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Ethiopia: Textile turnaround spins in $9.7m from exports

Published date:
Tuesday, 26 August 2008

For Nazareth Garment Factory, located in Adama town 100Km east of Addis Abeba, the just ended Ethiopian fiscal year [2007/08] has been a period of recovery and optimism. The factory managed to export 4,000 pieces of uniforms to the U.S. based company, Fair Glory, thus generating a monthly revenue of 100,000 dollars.

This means quite a lot for a company that had been wallowing in a debt of 6.3 million Br, when it was sold to a private company two years ago. One of four bidders, SBACo paid 8.5 million Br to the government in order to acquire the property first established in 1989, in a joint venture between the now defunct National Textiles Corporation and Daewoo, a South Korean based company.

Nazareth Garment was a company that was bleeding from a series of losses, unable to pay the salary of its 800 employees. Conceding the management to a Chinese group of managers did little to help the government change the loss. Taking over the management in March 2006, SBACo took it on a different path.

“We’ve made a turnaround, working almost round the clock,” Kassaye Mekuria (Eng), major shareholder and general manager of SBACo, told Fortune.

This turnaround is bigger than what any individual company experienced last year. The textile sector, with 50 companies under its wing, had long remained a disappointment to trade officials for its under-target performance. Yet currently, it has achieved a remarkable growth of 160pc, exporting products to the United States market, under the American trade opportunity of African Growth and Opportunity Act (AGOA).

AGOA is a legislation passed by the US Congress in 2000, in a bid to help countries in Sub-Saharan Africa get quota and duty-free access to the vast American market. It is also a law that empowers the president of the United States to evaluate each country on an annual basis as to whether or not they should be eligible for this preferential and non-reciprocal trade agreement, rating them by taking into account their human rights record and the level of openness in their economic policies.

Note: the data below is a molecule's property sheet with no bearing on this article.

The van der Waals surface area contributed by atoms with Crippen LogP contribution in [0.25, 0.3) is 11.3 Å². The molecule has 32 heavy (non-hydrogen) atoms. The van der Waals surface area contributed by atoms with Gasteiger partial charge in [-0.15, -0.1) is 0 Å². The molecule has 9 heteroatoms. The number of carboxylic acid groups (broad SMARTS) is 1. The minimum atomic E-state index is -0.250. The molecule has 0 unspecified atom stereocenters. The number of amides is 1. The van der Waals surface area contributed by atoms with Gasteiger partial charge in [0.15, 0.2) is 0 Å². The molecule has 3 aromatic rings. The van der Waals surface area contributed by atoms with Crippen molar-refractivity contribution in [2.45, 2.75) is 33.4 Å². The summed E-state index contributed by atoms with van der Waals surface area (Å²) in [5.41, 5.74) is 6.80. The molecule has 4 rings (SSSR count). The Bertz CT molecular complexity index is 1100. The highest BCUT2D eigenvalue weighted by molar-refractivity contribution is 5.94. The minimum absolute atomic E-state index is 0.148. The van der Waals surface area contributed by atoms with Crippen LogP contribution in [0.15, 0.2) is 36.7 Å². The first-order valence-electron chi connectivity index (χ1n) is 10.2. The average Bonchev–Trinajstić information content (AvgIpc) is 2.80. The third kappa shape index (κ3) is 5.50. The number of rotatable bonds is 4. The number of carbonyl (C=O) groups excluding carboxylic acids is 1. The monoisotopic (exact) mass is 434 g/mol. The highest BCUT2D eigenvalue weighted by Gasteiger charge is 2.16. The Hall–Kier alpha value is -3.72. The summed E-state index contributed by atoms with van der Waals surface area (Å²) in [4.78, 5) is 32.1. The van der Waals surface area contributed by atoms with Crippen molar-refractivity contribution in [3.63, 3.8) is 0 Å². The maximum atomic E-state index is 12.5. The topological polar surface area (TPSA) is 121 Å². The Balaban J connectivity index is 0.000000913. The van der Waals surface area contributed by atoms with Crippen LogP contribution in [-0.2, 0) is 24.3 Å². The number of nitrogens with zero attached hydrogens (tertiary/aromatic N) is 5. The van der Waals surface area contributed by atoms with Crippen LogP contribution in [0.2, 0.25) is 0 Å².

In 2008, there are 39 African countries eligible for this trade opportunity, while Ethiopia is among the countries that have been on the list since the inception of the AGOA, although its performance has been one of the lowest.

Nevertheless, this has changed dramatically over the past six months. The exports by companies such as SBACo helped the country generate 9.7 million dollars between January to June 2008, an amount exceeding its performance for the whole year of 2007, by 800,000 dollars. This also represents a growth of 89pc in the total export of Ethiopia to the United States made during the same period, which was around 70 million dollars. This figure comprises an increase in export of bouquet filler (115pc), live plants (122pc), and fruits (1,495pc), disclosed a press statement issued last week by the United States Embassy in Addis.

This growth of export to the United States is phenomenal particularly when compared to the 25pc annual growth of the national export, which reached 1.5 billion dollars last year.

“We see great potential for Ethiopia to increase exports to the U.S. under AGOA in general and in the textile and garments sector in particular,” Addis Alemayehu, chief-of-party of USAID’s VEGA Ethiopia AGOA+Programme, said. “With many new investments in the pipeline, our programme has focused its support on the Ethiopian Textile and Garments Manufacturers Association (ETGAMA) in order to continue this robust winning streak.”

The United States Agency for International Development (USAID) funds a trade promotion plan under the name VEGA Ethiopia AGOA+ Programme; the programme, which provides targeted intervention to support Ethiopian exporters gain a foothold in the U.S. market, has been active for three years now.

“It is a partnership that is poised to deliver real results for the country as a whole,” Endalkachew Sime, secretary general of ETGAMA, said. “The support we have been receiving from the programme has been invaluable in our efforts to realize the promise which the textile and garments sector holds in becoming a major foreign currency earner for Ethiopia.”

With the help of the programme, the association has developed its website - - that is designed to promote Ethiopian textile products and garment manufacturers. The support also helped the association prepare to represent Ethiopia at the Magic International Apparel Trade Show, to be hosted in Las Vegas, Nevada from August 25-27, 2008.

This could be the type of promotions that would help SBACo realise what its general manager is hoping to achieve in the coming fiscal year.

“We’re planning to double our export to the company that buys our uniforms,” Kassaye told Fortune.

“ Latest AGOA Trade Data currently available on

Click here to view a sector profile of Ethiopia’s bilateral trade with the United States, disaggregated by total exports and imports, AGOA exports and GSP exports.

Other regularly updated trade statistics on include: (click each link to view)

  • AGOA-Beneficiary Countries’ AGOA and GSP Trade Aggregates

  • AGOA Trade by Industry Sector

  • Apparel Trade under AGOA’s Wearing Apparel Provisions

  • Latest Apparel Quotas under AGOA

  • Bilateral Trade Data for all AGOA-eligible countries individually.

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